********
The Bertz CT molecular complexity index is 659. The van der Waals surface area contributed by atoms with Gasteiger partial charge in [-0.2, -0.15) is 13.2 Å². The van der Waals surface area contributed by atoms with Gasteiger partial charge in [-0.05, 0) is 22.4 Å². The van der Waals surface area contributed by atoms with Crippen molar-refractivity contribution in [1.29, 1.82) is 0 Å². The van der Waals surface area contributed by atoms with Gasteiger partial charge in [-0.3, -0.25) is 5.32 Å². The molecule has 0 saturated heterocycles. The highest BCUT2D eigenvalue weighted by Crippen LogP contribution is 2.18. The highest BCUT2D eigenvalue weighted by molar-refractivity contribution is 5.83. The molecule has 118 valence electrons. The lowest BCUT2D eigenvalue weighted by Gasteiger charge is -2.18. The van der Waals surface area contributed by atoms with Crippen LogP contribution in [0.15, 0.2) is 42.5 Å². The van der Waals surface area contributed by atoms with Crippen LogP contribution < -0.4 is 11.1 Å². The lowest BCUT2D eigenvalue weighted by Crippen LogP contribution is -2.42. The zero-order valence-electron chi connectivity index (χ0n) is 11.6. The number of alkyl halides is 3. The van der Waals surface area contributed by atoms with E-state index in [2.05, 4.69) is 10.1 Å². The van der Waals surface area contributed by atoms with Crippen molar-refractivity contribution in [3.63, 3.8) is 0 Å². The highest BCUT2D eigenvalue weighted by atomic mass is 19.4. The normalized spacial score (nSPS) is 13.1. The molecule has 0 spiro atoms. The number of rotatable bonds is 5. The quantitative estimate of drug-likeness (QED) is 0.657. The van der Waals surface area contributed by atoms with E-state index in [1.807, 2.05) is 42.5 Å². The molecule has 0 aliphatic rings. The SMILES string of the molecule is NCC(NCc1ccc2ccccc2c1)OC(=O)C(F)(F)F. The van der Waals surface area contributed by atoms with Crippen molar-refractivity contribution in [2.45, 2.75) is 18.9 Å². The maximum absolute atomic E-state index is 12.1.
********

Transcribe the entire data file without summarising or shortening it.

The Bertz CT molecular complexity index is 659. The van der Waals surface area contributed by atoms with Gasteiger partial charge in [-0.2, -0.15) is 13.2 Å². The van der Waals surface area contributed by atoms with Gasteiger partial charge in [-0.05, 0) is 22.4 Å². The van der Waals surface area contributed by atoms with Crippen molar-refractivity contribution in [1.29, 1.82) is 0 Å². The van der Waals surface area contributed by atoms with Gasteiger partial charge in [-0.3, -0.25) is 5.32 Å². The molecule has 0 saturated heterocycles. The highest BCUT2D eigenvalue weighted by Crippen LogP contribution is 2.18. The highest BCUT2D eigenvalue weighted by molar-refractivity contribution is 5.83. The molecule has 118 valence electrons. The lowest BCUT2D eigenvalue weighted by Gasteiger charge is -2.18. The van der Waals surface area contributed by atoms with Crippen LogP contribution in [0.15, 0.2) is 42.5 Å². The van der Waals surface area contributed by atoms with Crippen LogP contribution < -0.4 is 11.1 Å². The lowest BCUT2D eigenvalue weighted by Crippen LogP contribution is -2.42. The zero-order valence-electron chi connectivity index (χ0n) is 11.6. The number of alkyl halides is 3. The van der Waals surface area contributed by atoms with E-state index in [2.05, 4.69) is 10.1 Å². The van der Waals surface area contributed by atoms with Crippen molar-refractivity contribution in [3.63, 3.8) is 0 Å². The highest BCUT2D eigenvalue weighted by atomic mass is 19.4. The normalized spacial score (nSPS) is 13.1. The molecule has 0 spiro atoms. The number of rotatable bonds is 5. The quantitative estimate of drug-likeness (QED) is 0.657. The van der Waals surface area contributed by atoms with E-state index in [1.807, 2.05) is 42.5 Å². The molecule has 0 aliphatic rings. The SMILES string of the molecule is NCC(NCc1ccc2ccccc2c1)OC(=O)C(F)(F)F. The van der Waals surface area contributed by atoms with Crippen molar-refractivity contribution in [2.45, 2.75) is 18.9 Å². The maximum absolute atomic E-state index is 12.1.